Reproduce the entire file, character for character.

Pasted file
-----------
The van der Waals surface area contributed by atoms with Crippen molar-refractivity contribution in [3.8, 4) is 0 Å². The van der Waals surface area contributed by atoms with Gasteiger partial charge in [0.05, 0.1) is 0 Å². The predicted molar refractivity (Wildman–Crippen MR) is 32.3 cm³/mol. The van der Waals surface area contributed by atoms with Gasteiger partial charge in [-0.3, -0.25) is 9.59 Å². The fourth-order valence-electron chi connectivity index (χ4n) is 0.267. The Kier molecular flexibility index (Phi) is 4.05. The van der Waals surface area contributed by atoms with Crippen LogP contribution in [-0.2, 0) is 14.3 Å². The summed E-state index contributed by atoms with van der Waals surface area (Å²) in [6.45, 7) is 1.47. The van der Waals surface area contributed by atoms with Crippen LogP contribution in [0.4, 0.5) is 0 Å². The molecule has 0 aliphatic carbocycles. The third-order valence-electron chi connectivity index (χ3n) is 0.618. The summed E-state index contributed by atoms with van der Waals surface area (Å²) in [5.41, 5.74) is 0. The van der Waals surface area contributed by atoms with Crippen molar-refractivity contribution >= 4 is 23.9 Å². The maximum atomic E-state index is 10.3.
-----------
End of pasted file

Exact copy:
The van der Waals surface area contributed by atoms with Crippen molar-refractivity contribution in [3.8, 4) is 0 Å². The van der Waals surface area contributed by atoms with Gasteiger partial charge in [0.05, 0.1) is 0 Å². The predicted molar refractivity (Wildman–Crippen MR) is 32.3 cm³/mol. The van der Waals surface area contributed by atoms with Gasteiger partial charge in [-0.3, -0.25) is 9.59 Å². The fourth-order valence-electron chi connectivity index (χ4n) is 0.267. The Kier molecular flexibility index (Phi) is 4.05. The van der Waals surface area contributed by atoms with Crippen LogP contribution in [-0.2, 0) is 14.3 Å². The summed E-state index contributed by atoms with van der Waals surface area (Å²) in [6.45, 7) is 1.47. The van der Waals surface area contributed by atoms with Crippen LogP contribution in [0.4, 0.5) is 0 Å². The molecule has 0 aliphatic carbocycles. The third-order valence-electron chi connectivity index (χ3n) is 0.618. The summed E-state index contributed by atoms with van der Waals surface area (Å²) in [5.41, 5.74) is 0. The van der Waals surface area contributed by atoms with Crippen molar-refractivity contribution >= 4 is 23.9 Å². The maximum atomic E-state index is 10.3.